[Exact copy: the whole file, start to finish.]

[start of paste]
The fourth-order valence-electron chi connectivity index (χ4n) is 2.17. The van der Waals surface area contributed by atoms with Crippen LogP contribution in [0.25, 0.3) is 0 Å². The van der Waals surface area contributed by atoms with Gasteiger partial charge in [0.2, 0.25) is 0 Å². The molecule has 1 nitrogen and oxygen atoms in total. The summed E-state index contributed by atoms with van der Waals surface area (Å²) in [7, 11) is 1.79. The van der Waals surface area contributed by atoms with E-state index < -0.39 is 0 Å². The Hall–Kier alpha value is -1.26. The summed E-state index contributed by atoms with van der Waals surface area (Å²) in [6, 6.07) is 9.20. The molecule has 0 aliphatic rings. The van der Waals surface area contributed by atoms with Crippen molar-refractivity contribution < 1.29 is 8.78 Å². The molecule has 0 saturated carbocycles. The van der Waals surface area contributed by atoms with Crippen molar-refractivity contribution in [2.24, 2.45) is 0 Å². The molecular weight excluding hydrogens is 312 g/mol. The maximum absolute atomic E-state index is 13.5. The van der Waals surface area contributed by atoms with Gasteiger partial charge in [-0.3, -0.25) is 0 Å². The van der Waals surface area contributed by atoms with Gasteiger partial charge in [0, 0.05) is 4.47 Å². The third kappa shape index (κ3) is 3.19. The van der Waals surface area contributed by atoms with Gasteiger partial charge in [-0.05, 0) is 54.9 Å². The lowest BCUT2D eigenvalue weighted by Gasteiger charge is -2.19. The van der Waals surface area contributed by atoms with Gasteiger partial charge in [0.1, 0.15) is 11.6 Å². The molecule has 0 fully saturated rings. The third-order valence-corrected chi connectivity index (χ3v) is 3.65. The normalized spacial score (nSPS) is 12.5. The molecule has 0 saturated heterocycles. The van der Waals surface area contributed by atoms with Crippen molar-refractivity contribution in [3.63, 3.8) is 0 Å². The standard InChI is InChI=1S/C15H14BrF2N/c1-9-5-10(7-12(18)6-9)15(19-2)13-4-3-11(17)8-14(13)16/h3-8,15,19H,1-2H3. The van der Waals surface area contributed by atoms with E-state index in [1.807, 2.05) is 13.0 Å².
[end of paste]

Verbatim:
The fourth-order valence-electron chi connectivity index (χ4n) is 2.17. The van der Waals surface area contributed by atoms with Crippen LogP contribution in [0.25, 0.3) is 0 Å². The van der Waals surface area contributed by atoms with Gasteiger partial charge in [0.2, 0.25) is 0 Å². The molecule has 1 nitrogen and oxygen atoms in total. The summed E-state index contributed by atoms with van der Waals surface area (Å²) in [7, 11) is 1.79. The van der Waals surface area contributed by atoms with E-state index < -0.39 is 0 Å². The Hall–Kier alpha value is -1.26. The summed E-state index contributed by atoms with van der Waals surface area (Å²) in [6, 6.07) is 9.20. The molecule has 0 aliphatic rings. The van der Waals surface area contributed by atoms with Crippen molar-refractivity contribution < 1.29 is 8.78 Å². The molecule has 0 saturated carbocycles. The van der Waals surface area contributed by atoms with Crippen molar-refractivity contribution in [2.24, 2.45) is 0 Å². The molecular weight excluding hydrogens is 312 g/mol. The maximum absolute atomic E-state index is 13.5. The van der Waals surface area contributed by atoms with Gasteiger partial charge in [-0.3, -0.25) is 0 Å². The van der Waals surface area contributed by atoms with Gasteiger partial charge in [0, 0.05) is 4.47 Å². The third kappa shape index (κ3) is 3.19. The van der Waals surface area contributed by atoms with Gasteiger partial charge in [-0.05, 0) is 54.9 Å². The lowest BCUT2D eigenvalue weighted by Gasteiger charge is -2.19. The van der Waals surface area contributed by atoms with Gasteiger partial charge in [0.1, 0.15) is 11.6 Å². The molecule has 0 fully saturated rings. The third-order valence-corrected chi connectivity index (χ3v) is 3.65. The normalized spacial score (nSPS) is 12.5. The molecule has 0 saturated heterocycles. The van der Waals surface area contributed by atoms with Crippen molar-refractivity contribution in [3.63, 3.8) is 0 Å². The standard InChI is InChI=1S/C15H14BrF2N/c1-9-5-10(7-12(18)6-9)15(19-2)13-4-3-11(17)8-14(13)16/h3-8,15,19H,1-2H3. The van der Waals surface area contributed by atoms with E-state index in [1.807, 2.05) is 13.0 Å².